Mountaineering was often described as an adventure into a new vertical world. Indeed, the naked eye perceives mountains in the distance as a vertical plane, an absolute verticality crowned with rocky or snowy peaks. The charm of this hypnotic elevation was often enhanced and exaggerated in countless period sketches and drawings, featuring spectacular slopes. (Foreshortening—one of linear perspective’s most important techniques —was invaluable, as it made almost any slope look steep.)
This kind of “painters’ verticality” was, of course, a pure optical illusion. It was perspective that played tricks on those who gazed at the mountains. As scientists had demonstrated in the early nineteenth century, very few peaks in Europe came anywhere close to actual vertical planes and 90-degree elevations. Already by the end of the nineteenth century, climbing as “the conquest of verticality” was considered an anachronism. “Verticality” was acknowledged as a fiction, a literary exaggeration and part of the mountains’ modern myth.
In this context, climbers, with their own perspective on the issue, have always known better. The art of climbing is founded on, among other things, avoiding the extreme terrain and finding a route that circumvents the vertical. Unlike the painter’s linear perspective, or the troubled gaze of the observer, the climber’s perspective is neither an optical device nor pure vision. When you climb, sight loses its sensory primacy. Climbing is not about visual paradigms; it is performative, and deeply grounded in the body, movement, and gravity.
Štefan Papčo’s work is situated in such perspective, one of body and gravity, movement and perception. He belongs to a generation that understands what “verticality” stands for instead today rather in Hito Steyerl’s sense. In her ground-breaking reflection on “vertical perspective,” which has replaced the horizontal perspective of what we call early modernity, Steyerl reflects on what verticality has become: a dominant visual paradigm, an emblem of an oppressive system. Following Steyerl’s thinking, Papčo is suspicious of today’s vertical visuality, and his work traces it back to its origins, to the “modern obsession” it once was, and simultaneously questions it. Rooted in the cultures and techniques of climbing, his practice uses their body-based strategies; from the pool of performative modernities described in Hansen’s book, he recovers apocryphal elements and different ideas of verticality. Notable among these is his adoption of the way mountaineers perceive the vertical. This “climbers’ verticality” that Papčo activates in his work is contradictory, unstable, and performative. It rejects the god’s-eye perspective and opts for an individually lived experience of the “vertical” and its discontents.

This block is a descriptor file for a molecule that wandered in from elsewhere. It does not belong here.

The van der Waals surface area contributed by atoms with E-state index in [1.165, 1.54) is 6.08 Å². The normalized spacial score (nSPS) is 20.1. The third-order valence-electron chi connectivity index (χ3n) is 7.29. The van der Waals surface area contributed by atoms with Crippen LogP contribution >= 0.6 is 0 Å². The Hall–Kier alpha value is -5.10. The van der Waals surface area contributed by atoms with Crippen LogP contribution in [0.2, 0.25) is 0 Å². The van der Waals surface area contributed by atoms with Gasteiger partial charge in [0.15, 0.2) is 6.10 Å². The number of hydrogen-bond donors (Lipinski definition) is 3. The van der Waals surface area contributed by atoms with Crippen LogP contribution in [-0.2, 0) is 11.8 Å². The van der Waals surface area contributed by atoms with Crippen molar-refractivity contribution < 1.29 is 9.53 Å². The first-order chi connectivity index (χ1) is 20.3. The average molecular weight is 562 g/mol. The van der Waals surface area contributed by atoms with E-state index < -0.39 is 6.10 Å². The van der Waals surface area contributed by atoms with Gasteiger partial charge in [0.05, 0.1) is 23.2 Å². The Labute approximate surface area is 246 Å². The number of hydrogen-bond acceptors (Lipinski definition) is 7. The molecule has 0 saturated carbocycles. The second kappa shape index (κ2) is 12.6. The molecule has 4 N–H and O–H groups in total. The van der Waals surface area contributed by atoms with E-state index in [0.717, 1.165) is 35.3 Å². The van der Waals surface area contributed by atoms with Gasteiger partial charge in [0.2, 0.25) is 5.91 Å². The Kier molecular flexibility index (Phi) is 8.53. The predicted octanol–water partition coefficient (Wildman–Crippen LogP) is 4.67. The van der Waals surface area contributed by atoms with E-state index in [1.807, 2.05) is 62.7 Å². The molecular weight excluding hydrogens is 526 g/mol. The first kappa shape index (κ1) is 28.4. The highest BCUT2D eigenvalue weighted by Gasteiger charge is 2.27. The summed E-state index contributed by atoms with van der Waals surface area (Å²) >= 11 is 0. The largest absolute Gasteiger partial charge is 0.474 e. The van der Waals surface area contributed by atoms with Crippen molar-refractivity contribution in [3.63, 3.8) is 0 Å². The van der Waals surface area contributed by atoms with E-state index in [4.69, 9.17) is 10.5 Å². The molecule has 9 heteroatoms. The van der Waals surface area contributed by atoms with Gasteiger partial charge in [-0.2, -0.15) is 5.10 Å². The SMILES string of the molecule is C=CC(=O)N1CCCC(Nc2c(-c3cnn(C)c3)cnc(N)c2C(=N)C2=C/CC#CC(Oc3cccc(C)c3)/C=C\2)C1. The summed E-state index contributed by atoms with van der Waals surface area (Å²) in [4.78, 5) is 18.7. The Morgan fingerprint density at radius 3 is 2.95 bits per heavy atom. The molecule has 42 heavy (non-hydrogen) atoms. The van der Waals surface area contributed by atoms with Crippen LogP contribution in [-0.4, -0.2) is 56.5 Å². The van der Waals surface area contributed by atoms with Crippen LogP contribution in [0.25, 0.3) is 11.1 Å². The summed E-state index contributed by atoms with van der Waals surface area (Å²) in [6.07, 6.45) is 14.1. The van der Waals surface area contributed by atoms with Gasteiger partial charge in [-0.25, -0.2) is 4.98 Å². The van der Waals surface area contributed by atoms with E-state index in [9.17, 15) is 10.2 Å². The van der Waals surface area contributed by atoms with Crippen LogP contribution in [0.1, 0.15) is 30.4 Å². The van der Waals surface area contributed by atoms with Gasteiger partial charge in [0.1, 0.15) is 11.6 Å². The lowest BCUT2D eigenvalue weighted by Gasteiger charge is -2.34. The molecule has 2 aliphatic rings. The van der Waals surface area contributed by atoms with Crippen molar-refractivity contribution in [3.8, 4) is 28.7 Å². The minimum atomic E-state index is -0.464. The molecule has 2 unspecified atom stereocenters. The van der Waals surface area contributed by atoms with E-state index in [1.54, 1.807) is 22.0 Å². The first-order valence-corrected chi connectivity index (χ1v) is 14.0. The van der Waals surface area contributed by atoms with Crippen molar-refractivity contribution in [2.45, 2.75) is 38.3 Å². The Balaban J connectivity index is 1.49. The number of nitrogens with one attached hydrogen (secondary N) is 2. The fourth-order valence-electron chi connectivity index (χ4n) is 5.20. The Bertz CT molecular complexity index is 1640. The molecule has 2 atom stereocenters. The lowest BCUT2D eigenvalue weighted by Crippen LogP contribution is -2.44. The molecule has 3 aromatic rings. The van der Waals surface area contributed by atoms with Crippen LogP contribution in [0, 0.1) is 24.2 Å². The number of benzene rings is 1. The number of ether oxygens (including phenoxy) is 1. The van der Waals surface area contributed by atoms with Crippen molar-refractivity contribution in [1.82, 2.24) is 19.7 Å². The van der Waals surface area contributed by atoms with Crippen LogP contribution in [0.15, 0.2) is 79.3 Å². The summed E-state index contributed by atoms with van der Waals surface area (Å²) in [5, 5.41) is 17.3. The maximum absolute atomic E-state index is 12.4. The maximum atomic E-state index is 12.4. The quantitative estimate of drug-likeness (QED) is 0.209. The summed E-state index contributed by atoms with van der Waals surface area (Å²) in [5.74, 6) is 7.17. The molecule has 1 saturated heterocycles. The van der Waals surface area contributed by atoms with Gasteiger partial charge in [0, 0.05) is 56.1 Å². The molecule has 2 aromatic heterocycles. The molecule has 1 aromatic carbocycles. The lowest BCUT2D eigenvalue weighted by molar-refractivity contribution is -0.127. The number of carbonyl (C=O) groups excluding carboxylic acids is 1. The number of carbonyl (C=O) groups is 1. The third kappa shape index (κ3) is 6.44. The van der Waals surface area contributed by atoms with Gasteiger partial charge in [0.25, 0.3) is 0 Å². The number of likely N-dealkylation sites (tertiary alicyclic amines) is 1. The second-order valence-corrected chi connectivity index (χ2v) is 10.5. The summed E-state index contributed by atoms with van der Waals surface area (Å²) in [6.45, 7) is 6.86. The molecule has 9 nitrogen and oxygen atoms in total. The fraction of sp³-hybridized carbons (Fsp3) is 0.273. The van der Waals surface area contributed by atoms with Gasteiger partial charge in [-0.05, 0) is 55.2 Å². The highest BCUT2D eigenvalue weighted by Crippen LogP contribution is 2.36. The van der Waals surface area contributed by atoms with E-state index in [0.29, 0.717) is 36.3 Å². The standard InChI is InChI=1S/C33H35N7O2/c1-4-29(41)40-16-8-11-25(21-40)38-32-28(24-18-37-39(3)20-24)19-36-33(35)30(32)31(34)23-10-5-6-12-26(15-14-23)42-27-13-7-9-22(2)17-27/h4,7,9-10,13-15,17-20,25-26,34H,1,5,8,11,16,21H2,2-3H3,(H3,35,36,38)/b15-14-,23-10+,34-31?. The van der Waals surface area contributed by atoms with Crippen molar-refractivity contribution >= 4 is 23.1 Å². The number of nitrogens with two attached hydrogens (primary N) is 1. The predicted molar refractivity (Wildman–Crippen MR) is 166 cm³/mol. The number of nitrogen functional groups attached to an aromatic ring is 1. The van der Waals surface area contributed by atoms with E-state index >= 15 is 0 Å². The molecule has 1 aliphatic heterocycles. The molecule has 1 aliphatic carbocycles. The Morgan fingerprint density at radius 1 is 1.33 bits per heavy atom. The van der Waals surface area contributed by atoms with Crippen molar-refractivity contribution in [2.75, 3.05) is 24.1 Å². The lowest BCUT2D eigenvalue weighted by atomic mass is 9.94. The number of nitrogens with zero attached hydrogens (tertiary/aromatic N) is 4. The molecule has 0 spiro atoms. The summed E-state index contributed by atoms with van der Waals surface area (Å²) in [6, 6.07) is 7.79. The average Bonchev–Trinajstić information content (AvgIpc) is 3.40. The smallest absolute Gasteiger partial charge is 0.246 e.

1 Hito Steyerl, In Free Fall: A Thought Experiment on Vertical Perspective. E-flux Journal #24 – April 2011